On this day in 1875, the businessman James Cash Penney was born. He is known for his hugely successful chain JC Penney. He had a kind of Horatio Alger beginning in his life. He worked for a small chain of stores. The owners were so impressed with his work that when they opened a new store, they gave him one-third ownership. After a couple of years when his partners wanted to break up, Penney bought out their interests and the chain was formed. Within ten years, it went from three stores up to 34. By 1929, the chain was nationwide with 1,400 stores. Although he was hit hard by the Great Depression, he weathered it and remained with the chain up to his death at 95 in 1971.
The company has managed to do pretty well in good times and bad. But the last decade has been very tough, as it has been for most businesses that cater to the middle class. This is because the middle class is dying. There is a thought experiment that is worth doing. Consider an economy in which one person owned everything. It couldn’t work because no one would be in a position to buy anything. A successful economy depends upon transactions. The more lopsided the distribution of goods, the less transactions can occur. So in general, an economy that is fairly equal will be one that works the best.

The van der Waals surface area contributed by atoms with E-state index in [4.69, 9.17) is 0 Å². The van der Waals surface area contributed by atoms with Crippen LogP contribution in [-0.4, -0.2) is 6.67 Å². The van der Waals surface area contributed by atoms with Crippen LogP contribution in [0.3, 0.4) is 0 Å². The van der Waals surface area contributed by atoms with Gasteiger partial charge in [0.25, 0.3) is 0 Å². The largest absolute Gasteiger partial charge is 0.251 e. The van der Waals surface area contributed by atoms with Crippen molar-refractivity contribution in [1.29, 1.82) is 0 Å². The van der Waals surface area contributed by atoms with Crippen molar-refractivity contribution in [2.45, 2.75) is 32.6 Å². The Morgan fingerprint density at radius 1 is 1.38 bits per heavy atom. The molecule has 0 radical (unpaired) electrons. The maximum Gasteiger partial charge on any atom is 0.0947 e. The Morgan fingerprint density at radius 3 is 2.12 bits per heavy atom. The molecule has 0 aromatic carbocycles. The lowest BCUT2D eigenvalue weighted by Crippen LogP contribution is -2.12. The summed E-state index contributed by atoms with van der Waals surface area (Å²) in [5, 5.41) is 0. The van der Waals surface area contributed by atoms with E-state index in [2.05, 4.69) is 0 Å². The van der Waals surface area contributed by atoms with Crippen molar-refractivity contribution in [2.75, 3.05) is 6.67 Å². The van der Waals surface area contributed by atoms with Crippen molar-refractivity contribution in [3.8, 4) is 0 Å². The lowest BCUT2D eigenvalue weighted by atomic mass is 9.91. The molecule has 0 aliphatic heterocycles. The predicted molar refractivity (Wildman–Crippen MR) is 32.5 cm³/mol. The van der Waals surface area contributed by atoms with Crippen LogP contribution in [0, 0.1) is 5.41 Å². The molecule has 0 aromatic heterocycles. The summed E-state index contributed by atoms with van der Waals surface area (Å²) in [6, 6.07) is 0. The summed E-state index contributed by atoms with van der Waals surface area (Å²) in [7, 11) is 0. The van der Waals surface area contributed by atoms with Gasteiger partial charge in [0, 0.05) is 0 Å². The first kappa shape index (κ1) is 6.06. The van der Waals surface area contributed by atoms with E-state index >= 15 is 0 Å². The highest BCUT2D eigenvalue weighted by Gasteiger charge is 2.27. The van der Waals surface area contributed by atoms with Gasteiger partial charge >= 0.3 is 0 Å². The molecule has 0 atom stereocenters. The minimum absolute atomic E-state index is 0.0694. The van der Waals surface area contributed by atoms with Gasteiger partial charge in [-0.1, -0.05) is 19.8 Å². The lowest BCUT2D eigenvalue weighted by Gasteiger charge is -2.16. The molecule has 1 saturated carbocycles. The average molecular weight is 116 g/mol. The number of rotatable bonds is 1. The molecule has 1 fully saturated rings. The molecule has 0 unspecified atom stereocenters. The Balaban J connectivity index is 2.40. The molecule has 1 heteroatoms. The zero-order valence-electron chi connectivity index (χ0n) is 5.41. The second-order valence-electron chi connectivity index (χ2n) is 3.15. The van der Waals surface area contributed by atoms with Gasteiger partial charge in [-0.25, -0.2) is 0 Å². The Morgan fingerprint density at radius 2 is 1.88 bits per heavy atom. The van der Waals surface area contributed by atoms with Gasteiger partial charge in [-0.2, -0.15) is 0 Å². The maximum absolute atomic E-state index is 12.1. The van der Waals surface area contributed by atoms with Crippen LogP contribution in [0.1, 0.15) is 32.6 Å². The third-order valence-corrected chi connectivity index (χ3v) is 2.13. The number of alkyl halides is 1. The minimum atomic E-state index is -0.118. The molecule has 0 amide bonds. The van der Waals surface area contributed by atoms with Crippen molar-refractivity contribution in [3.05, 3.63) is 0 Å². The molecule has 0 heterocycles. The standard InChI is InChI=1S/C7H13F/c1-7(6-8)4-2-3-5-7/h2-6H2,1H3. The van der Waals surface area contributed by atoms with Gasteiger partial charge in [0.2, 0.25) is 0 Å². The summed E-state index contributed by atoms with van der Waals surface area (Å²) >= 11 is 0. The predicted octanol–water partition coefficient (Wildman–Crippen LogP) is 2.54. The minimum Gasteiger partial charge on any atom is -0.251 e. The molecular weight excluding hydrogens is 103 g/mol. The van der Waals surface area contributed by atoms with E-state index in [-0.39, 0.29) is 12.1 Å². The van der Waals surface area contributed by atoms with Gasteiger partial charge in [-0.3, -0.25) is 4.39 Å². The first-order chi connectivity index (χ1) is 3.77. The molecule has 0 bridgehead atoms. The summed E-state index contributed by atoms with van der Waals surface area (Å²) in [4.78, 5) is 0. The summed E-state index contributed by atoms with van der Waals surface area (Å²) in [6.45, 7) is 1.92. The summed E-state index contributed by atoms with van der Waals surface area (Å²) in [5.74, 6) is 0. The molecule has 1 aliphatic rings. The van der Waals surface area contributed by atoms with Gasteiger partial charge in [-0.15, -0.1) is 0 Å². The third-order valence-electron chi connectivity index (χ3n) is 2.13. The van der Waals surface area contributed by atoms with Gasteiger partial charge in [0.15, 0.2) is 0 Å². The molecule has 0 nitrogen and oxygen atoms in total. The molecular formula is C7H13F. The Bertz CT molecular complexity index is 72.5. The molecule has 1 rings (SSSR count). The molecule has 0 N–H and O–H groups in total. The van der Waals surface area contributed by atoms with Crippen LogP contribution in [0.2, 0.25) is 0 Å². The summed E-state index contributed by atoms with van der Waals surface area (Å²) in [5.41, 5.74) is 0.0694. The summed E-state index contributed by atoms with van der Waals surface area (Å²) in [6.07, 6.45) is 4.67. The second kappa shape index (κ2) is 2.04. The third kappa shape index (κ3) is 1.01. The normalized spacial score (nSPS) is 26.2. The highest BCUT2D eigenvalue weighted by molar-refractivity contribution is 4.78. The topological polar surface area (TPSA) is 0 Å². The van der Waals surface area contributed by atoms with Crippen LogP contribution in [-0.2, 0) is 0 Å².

This is a fact that seems to have been forgotten by the rich of the world. Or rather, they believe in the thoroughly repudiated Say’s Law, “Supply creates its own demand.” By this theory, as long as the rich have factories to build things, there will be people to buy them because… Actually, I have no idea why. The idea is ridiculous. As I discussed last month, Wall St Says Economic Inequality Is Bad. And it is bad for the rich as well as the poor.
What James Cash Penney built was great. But he was only able to do it because it was done during a time of a growing middle class. When the Great Depression decimated the middle class, it almost destroyed his chain. And as the middle class has been systematically attacked over the last several decades, it has gotten harder and harder for Penney and other middle class oriented retailers to survive. Because the economy is like an ecosystem. We all depend upon each other. Without customers who are able to buy stuff, the greatest entrepreneur in the world will be helpless.
It really is the case that to save the middle class is to save JC Penney and Walmart. But sadly, after decades of the Job Creator myth and “Greed Is Good” apologetics, I fear the rich have lost their way. They think they can have it all. But they will find that having it all is the same as having nothing. James Cash Penney understood this balance, because he lived through it. He couldn’t depend upon the government to bail him out regardless of how badly he behaved. But he’s dead like all the great businessmen of the past. And now what we have are a bunch of entitled rich people who are indistinguishable from 18th century English Dukes.
Happy birthday James Cash Penney!